The first demonstrated CPA lasers [1] (they were based on Nd:glass) were somewhat more complicated because subpicosecond Nd:glass oscillators did not exist at the time. A combination of self-phase modulation and group velocity dispersion in optical fiber was used to expand the spectrum and to chirp the pulse of a picosecond oscillator. A chirp introduced by the fiber was not well matched to the chirp of the grating compressor leading to poor quality of the compression and low compression ratio. A breakthrough came after Martinez [5] realized that placing a 1:1 telescope inside the compressor changes the sign of the chirp introduced by the compressor. Mourou et al [2] made the first well-matched stretcher/compressor combination by making a grating stretcher with a telescope inside. Discovery of Kerr-lens-modelocking in early 90s [6] gave a significant boost to CPA lasers by making a stable femtosecond oscillator development possible and thus simplifying a CPA laser design.

While the most advanced CPA lasers are built on the basis of Ti:sapphire and Nd:glass, CPA has been demonstrated for the most broadband solid state materials: Cr: LISAF [7,8], Cr: forsterite [9], Yb:glass [10,11], Ce:LICAF [12] etc. A modern CPA laser consists of the following main parts: femtosecond oscillator, stretcher, amplifier, compressor and focusing system.

Ti: sapphire high peak power lasers

Ti:sapphire is almost an ideal material for CPA lasers. It exhibits excellent mechanical and thermal properties and the largest bandwidth of the laser transition -230 nm. The saturation fluence of Ti:sapphire (0.9 J/cm^2) allows efficient energy extraction at sub-nanosecond pulsewidth below damage threshold of dielectric coatings. The only problem with Ti: sapphire – relatively short lifetime of the upper laser level- 3 ms, makes laser pumping necessary. Frequency doubled Nd:YAG, Nd: YLF, and Nd: glass lasers are used to pump Ti: sapphire. High energy Nd:YAG lasers with output energy up to 4J at the wavelength 532 nm and 10 Hz repetition rate are commercially available. Larger energy can be extracted from Nd:glass lasers and used to pump Ti:sapphire at lower repetition rate or even on a single shot basis. Ultimate limitation of the output energy is imposed by the available crystal size. Currently, good optical quality crystals of up to ~10 cm diameter are commercially available (Crystal Systems). It means that up to 150 J can be potentially extracted in a single beam (assuming extraction at twice the saturation fluence value). The bandwidth is mainly limited by gain narrowing and can reach 40-50nm with shaping of the input spectrum. The gain flattening using spectrally selective elements like etalon or birefringent filter provide spectrum up to 80 nm and pulsewidth below 20fs.

Lasers with output powers of 50 TW and above at about 30 fs pulse pulsewidth and 10 Hz repetition rate are currently operational at several laboratories (University of Michigan (USA), LOA (France), JAERI (Japan), and MBI (Germany)). A 200 TW single shot laser (JANUSP) with longer pulsewidth (100 fs) is built in LLNL. A Petawatt [13] single shot laser is built at JAERI. Recently at the University of Michigan on HERCULES laser we achieved power of 300 TW in 30 fs at 0.1Hz repetition rate [14].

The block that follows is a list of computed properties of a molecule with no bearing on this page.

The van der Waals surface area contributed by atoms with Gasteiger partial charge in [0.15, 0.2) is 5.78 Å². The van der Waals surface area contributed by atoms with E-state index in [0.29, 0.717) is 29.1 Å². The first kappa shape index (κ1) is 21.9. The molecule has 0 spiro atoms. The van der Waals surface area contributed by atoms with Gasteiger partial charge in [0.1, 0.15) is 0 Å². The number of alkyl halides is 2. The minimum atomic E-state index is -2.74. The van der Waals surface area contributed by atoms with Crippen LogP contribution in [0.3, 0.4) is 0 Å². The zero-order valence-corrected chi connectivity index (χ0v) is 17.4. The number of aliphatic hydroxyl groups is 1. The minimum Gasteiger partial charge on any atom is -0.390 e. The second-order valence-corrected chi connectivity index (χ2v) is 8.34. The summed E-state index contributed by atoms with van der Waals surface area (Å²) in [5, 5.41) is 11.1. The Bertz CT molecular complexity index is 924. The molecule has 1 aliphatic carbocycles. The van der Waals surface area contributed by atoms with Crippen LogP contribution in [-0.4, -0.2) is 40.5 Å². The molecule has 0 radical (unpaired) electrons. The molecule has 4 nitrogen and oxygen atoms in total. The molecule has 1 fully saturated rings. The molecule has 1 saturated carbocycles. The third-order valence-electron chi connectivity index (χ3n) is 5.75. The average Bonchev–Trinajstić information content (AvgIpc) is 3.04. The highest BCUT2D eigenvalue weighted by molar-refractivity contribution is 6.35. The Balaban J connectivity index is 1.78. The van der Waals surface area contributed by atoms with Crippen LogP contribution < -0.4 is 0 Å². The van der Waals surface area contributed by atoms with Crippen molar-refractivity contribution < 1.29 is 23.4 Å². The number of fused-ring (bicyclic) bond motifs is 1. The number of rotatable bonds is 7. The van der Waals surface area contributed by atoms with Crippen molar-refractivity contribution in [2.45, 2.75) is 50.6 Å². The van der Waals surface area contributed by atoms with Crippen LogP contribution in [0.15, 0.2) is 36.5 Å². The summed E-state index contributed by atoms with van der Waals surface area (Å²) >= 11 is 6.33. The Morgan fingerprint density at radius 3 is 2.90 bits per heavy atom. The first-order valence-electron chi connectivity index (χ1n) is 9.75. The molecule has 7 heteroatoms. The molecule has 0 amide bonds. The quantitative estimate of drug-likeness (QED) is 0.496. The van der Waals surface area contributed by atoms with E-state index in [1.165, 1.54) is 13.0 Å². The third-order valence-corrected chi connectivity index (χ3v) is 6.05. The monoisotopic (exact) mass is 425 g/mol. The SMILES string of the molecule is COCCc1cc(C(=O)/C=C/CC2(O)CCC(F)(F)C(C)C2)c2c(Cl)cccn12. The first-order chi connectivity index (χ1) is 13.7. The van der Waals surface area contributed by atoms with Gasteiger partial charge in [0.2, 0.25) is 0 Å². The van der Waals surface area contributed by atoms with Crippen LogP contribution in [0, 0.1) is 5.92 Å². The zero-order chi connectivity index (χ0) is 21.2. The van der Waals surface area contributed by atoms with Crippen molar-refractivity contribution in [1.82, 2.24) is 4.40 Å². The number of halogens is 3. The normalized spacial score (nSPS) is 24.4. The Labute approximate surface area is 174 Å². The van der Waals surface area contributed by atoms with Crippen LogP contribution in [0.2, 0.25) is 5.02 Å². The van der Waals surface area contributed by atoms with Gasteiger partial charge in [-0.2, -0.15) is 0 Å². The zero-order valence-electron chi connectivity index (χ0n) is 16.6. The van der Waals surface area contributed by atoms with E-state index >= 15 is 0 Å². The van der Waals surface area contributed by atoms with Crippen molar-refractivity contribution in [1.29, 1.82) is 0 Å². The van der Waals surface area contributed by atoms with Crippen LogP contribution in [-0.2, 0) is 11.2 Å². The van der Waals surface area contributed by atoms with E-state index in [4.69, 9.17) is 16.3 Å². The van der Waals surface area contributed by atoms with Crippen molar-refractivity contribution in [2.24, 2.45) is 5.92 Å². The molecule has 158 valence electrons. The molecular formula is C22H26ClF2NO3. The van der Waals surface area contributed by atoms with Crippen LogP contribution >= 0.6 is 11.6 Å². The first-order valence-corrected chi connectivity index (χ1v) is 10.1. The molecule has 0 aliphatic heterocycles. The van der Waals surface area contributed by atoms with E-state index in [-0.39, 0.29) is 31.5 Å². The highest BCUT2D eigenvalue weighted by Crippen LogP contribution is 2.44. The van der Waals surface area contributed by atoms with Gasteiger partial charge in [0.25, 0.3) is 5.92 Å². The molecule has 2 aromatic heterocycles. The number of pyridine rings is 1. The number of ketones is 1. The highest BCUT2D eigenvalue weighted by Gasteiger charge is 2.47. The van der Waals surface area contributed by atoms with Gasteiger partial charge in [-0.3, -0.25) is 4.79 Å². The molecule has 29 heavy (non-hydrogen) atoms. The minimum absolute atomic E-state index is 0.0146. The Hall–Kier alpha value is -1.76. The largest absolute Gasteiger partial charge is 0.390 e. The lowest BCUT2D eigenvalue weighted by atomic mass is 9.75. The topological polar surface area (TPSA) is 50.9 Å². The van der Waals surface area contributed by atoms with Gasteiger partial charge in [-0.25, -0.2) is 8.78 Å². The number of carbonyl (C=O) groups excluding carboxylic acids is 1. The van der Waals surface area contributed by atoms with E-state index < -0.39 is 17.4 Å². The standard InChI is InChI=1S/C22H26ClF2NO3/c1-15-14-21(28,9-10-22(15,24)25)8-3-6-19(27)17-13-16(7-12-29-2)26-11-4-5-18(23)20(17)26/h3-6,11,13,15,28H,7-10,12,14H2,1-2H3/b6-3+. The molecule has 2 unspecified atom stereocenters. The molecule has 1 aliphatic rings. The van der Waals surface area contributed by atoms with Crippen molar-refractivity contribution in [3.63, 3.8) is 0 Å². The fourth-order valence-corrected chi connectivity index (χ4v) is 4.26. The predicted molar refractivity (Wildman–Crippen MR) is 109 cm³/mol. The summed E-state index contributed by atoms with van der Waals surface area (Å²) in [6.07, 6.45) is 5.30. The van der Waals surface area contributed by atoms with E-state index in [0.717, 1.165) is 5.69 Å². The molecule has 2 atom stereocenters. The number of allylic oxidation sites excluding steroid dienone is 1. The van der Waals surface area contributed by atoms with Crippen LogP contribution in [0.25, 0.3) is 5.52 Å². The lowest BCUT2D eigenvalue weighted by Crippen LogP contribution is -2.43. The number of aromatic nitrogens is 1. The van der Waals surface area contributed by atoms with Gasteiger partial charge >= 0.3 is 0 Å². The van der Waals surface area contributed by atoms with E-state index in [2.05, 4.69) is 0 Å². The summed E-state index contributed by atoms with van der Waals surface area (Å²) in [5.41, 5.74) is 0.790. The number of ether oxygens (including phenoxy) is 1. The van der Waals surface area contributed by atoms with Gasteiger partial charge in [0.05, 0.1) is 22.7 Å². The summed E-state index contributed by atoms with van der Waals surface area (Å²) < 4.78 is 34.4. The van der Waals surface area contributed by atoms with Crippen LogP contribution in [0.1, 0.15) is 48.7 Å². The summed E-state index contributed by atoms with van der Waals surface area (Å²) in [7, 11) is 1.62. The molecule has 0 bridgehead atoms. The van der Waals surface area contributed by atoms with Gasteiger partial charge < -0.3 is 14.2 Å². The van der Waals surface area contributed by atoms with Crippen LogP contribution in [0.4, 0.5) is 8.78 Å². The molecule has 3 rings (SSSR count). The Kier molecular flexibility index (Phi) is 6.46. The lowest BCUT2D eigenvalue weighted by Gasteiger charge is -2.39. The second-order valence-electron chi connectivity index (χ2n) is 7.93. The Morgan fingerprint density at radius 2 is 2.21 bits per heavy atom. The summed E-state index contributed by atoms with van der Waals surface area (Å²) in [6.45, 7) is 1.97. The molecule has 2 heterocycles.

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3. R. L. Fork, O. E. Martinez, and J. P. Gordon, “Negative Dispersion Using Pairs of Prisms,” Opt. Lett. 9, 150 (1984).

4. E. B. Treacy, “Optical Pulse Compression with Diffraction Gratings”, IEEE J. Quant. Electron. QE-5, 454 (1969).

5. O. E. Martinez, “3000 Times Grating Compressor with Positive Group Velocity Dispersion: Application to Fiber Compensation in 1.3-1.6 mm Region,” IEEE J. Quant. Electron. QE-23, 59 (1987).

6. D. E. Spence, P. N. Kean, and W. Sibbett, “60-fs Pulse Generation from a Self-Mode-Locked Ti:Sapphire Laser”, Opt. Lett. 16, 42 (1991).

7. T. Ditmire and M. Perry, Opt. Lett. “Terawatt Cr:LisrAlF6 Laser System,” 18, 426 (1993).

8. P. Beaud, M. Richardson, E. J. Miesak,”Multi-Terawatt Femtosecond Cr:LiSAF Laser,” IEEE J. of Quant. Electron. 31, 317 (1995).

9. G. Jonusauskas, J. Oberle, and C. Rulliere, “54-fs, 1GW, 1kHz Pulse Amplification in Cr:Forsterite,” Opt. Lett. 23, 1918 (1998).

10. C. Honninger, S. Biswal, A. Braun, C. Horvath, J. Nees, U. Keller, and G. Mourou, “Directly Diode-Pumped Yb:Glass Regenerative Chirped Pulse Amplifier,” in Conference on Lasers and Electrooptics, Vol. 6, of 1998 OSA Technical Digest Series (Optical Society of America, Washington, DC, 1998), paper CThJ4.

11. S. Biswal, J. Nees, A. Nishimura, H. Takuma, and G. Mourou, “Ytterbium-doped Glass Regenerative Chirped-pulse Amplifier,” Opt. Comm. 160, 92 (1999).

12. Z. Liu, T. Kozeki, Y. Suzuki, N. Sarukura, K. Shimamura, T. Fukuda, M. Hirano, and H. Hosono, “Chirped-pulse amplification of ultraviolet femtosecond pulses by use of Ce 3+ LiCaAlF 6 as a broadband, solid-state gain medium,” Opt. Lett. 26, 301 (2001).

13. M. D. Perry, D. Pennington, B. C. Stuart, G. Tiethbohl,, J. A. Britten, C. Brown, S. Hermann, B. Golick, M. Kartz, J. Miller, H. T. Powell, M. Vergino, and V. Yanovsky,” Petawatt Laser Pulses,” Opt. Lett. 24, 160 (1999).

14. V. Yanovsky, V. Chvykov, G. Kalinchenko, P. Rousseau, T. Planchon, T. Matsuoka, A. Maksimchuk, J. Nees, G. Cheriaux, G. Mourou and K. Krushelnick, “Ultra-high intensity 300 TW laser at 0.1 Hz repetition rate,” Optics Express 16, 2109 (2008).